When you’re in the business-to-business (B2B) industry, getting sales outreach right is just as crucial as the process of closing a sale itself. Without both ends of an active sales funnel, your business becomes dormant – that is, if you don’t reach out to leads, you won’t be able to make any new sales. By contrast, an ever-increasing sales pipeline is a critical requirement for a business to grow and flourish.
To move through your sales funnel, you can implement various lead generation activities such as blogging, SEO, paid advertising, social media marketing, email or text blasts, and sales calls, to name a few. Regardless of the marketing strategy you choose, the end goal is the same: lead conversion.
The operative word here though is “how.” How do you find and acquire leads that can be handed off to your sales team for outreach and eventual closing?
Why You Need Outreach
Every B2B company needs to have an aggressive outreach strategy which enables them to gather more information about their prospects before the sales pitch. When done correctly, sales outreach via email or phone helps B2B companies to: produce new prospects, gain exposure, build relationships with their target audience, expand their market reach, and drive new sales.
The following statistics should add more context to the importance of sales outreach in B2B customer acquisition:
- 63% of prospects are “somewhat” or “not at all” knowledgeable about a company before a sales rep makes the first contact. Here is an opportunity for you to educate your leads about your brand, product, or service. The higher the buyer awareness your leads have, the more they’re likely to trust in the value of your offering. That trust is the first thing that needs to be established when building relationships with prospects.
- More than 50% of prospects want to see how a product works on the first call. One aspect of data-driven marketing is to know what your potential customer’s pain points are so that you can come up with the best solutions that fit their unique circumstances. Sometimes, your leads may fail to recognize or to acknowledge these needs until you make that sales call. Therefore, it’s important to be educational and not sales-y. Don’t assume your prospect already knows that a problem even exists.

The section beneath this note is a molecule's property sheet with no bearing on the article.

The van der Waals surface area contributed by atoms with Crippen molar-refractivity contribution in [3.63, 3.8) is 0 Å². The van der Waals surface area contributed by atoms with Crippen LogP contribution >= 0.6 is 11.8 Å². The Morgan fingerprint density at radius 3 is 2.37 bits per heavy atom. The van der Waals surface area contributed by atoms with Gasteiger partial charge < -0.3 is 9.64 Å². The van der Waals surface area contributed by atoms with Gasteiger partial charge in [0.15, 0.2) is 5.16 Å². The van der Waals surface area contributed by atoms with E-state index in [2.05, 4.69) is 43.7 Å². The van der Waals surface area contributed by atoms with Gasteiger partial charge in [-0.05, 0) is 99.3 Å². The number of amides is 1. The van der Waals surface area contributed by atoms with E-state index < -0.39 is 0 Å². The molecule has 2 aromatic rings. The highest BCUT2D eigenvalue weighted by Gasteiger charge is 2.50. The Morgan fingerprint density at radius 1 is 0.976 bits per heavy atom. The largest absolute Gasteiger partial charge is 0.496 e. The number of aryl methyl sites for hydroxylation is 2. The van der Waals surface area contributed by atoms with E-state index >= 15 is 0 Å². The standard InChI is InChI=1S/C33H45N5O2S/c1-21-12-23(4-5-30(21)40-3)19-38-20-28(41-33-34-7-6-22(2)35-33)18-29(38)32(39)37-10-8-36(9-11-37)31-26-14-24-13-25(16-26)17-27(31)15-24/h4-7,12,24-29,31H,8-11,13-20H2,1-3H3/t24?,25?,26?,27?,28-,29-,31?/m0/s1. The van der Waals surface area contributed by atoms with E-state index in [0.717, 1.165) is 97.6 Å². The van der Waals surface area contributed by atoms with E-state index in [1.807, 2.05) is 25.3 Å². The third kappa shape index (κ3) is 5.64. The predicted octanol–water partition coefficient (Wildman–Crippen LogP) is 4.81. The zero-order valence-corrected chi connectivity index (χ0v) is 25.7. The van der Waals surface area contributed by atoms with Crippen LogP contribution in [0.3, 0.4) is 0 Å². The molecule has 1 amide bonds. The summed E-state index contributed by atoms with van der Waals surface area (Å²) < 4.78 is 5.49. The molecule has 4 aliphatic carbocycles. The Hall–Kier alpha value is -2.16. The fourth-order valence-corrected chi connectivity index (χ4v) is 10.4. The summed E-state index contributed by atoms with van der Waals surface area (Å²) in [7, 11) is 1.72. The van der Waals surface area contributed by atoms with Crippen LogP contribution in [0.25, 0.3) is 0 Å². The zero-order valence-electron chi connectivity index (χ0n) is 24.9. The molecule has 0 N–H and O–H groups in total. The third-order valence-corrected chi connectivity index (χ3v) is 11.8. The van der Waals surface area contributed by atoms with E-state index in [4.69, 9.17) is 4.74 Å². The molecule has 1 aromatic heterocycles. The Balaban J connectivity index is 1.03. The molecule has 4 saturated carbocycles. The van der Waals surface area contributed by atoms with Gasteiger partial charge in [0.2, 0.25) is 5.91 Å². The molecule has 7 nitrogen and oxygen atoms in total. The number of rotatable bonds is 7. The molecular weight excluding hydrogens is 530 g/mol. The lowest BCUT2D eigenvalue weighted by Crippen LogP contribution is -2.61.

- 19% of buyers want to connect with a salesperson during the awareness stage, 60% during the consideration stage, and 20% during the decision stage. These numbers are clear proof that facilitating sales outreach is crucial for every stage of the buying journey. Can you imagine if a customer was actively moving from one phase of the sales cycle to another, and you failed to connect with them along the way? Instead of missing out on these opportunities, you should be using your outreach campaigns to qualify and nurture your leads towards the next step in the sales cycle.
- 80% of sales require five or more follow-up calls after the initial meeting. Closing a sale immediately after the first call or meeting is worth trying, but it’s a long shot considering that your leads might have multiple reservations that you’ll have to help overcome. They might not have the budget, the timing might not be right, or something else along those lines. As you continue with your outreach, you’ll find that it gets more and more practical to tailor your pitch to each prospect, since you already have information on how they view your proposition.
- Sales reps who reached out to leads within an hour after they made online contact with the company are seven times likelier to qualify a lead than those who waited an hour after. Your company is investing money to generate leads, and timely outreach helps you maximize your resources and efforts. When you respond quickly to queries from your leads, you’re emphasizing their importance, which gives them a good reason to spare you some of their time while you try to engage them in a meaningful, productive sales conversation.
Initiating a Conversation